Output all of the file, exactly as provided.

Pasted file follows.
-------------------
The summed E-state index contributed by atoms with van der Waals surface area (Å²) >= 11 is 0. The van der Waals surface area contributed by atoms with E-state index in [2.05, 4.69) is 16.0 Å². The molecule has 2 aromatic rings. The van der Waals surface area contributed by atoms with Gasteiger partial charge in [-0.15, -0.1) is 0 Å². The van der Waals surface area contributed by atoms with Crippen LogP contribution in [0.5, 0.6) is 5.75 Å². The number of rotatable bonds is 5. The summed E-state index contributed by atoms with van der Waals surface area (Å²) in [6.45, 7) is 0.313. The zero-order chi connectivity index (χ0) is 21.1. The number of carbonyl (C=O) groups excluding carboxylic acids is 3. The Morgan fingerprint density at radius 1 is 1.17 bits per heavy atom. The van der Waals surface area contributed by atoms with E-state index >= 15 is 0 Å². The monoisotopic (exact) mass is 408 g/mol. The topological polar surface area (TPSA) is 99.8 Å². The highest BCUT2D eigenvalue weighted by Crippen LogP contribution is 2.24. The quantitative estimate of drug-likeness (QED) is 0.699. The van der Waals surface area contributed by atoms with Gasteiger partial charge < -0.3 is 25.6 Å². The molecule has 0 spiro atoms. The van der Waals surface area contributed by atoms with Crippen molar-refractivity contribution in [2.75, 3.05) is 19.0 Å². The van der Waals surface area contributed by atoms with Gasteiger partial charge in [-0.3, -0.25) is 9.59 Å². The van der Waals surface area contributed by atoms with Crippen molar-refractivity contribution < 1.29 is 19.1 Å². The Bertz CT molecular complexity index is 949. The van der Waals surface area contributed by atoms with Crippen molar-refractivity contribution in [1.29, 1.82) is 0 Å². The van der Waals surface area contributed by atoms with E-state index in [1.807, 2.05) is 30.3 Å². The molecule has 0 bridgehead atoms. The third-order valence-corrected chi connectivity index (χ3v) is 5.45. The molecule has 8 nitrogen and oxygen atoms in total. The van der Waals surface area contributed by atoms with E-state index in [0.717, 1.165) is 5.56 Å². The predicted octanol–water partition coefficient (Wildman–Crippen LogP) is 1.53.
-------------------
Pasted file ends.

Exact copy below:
The summed E-state index contributed by atoms with van der Waals surface area (Å²) >= 11 is 0. The van der Waals surface area contributed by atoms with E-state index in [2.05, 4.69) is 16.0 Å². The molecule has 2 aromatic rings. The van der Waals surface area contributed by atoms with Gasteiger partial charge in [-0.15, -0.1) is 0 Å². The van der Waals surface area contributed by atoms with Crippen LogP contribution in [0.5, 0.6) is 5.75 Å². The number of rotatable bonds is 5. The summed E-state index contributed by atoms with van der Waals surface area (Å²) in [6.45, 7) is 0.313. The zero-order chi connectivity index (χ0) is 21.1. The number of carbonyl (C=O) groups excluding carboxylic acids is 3. The Morgan fingerprint density at radius 1 is 1.17 bits per heavy atom. The van der Waals surface area contributed by atoms with E-state index >= 15 is 0 Å². The monoisotopic (exact) mass is 408 g/mol. The topological polar surface area (TPSA) is 99.8 Å². The highest BCUT2D eigenvalue weighted by Crippen LogP contribution is 2.24. The quantitative estimate of drug-likeness (QED) is 0.699. The van der Waals surface area contributed by atoms with Gasteiger partial charge < -0.3 is 25.6 Å². The molecule has 0 spiro atoms. The van der Waals surface area contributed by atoms with Crippen molar-refractivity contribution in [2.75, 3.05) is 19.0 Å². The van der Waals surface area contributed by atoms with Gasteiger partial charge in [-0.3, -0.25) is 9.59 Å². The van der Waals surface area contributed by atoms with Crippen molar-refractivity contribution < 1.29 is 19.1 Å². The Bertz CT molecular complexity index is 949. The van der Waals surface area contributed by atoms with Crippen molar-refractivity contribution in [1.29, 1.82) is 0 Å². The van der Waals surface area contributed by atoms with E-state index in [1.807, 2.05) is 30.3 Å². The molecule has 0 bridgehead atoms. The third-order valence-corrected chi connectivity index (χ3v) is 5.45. The molecule has 8 nitrogen and oxygen atoms in total. The van der Waals surface area contributed by atoms with E-state index in [0.717, 1.165) is 5.56 Å². The predicted octanol–water partition coefficient (Wildman–Crippen LogP) is 1.53.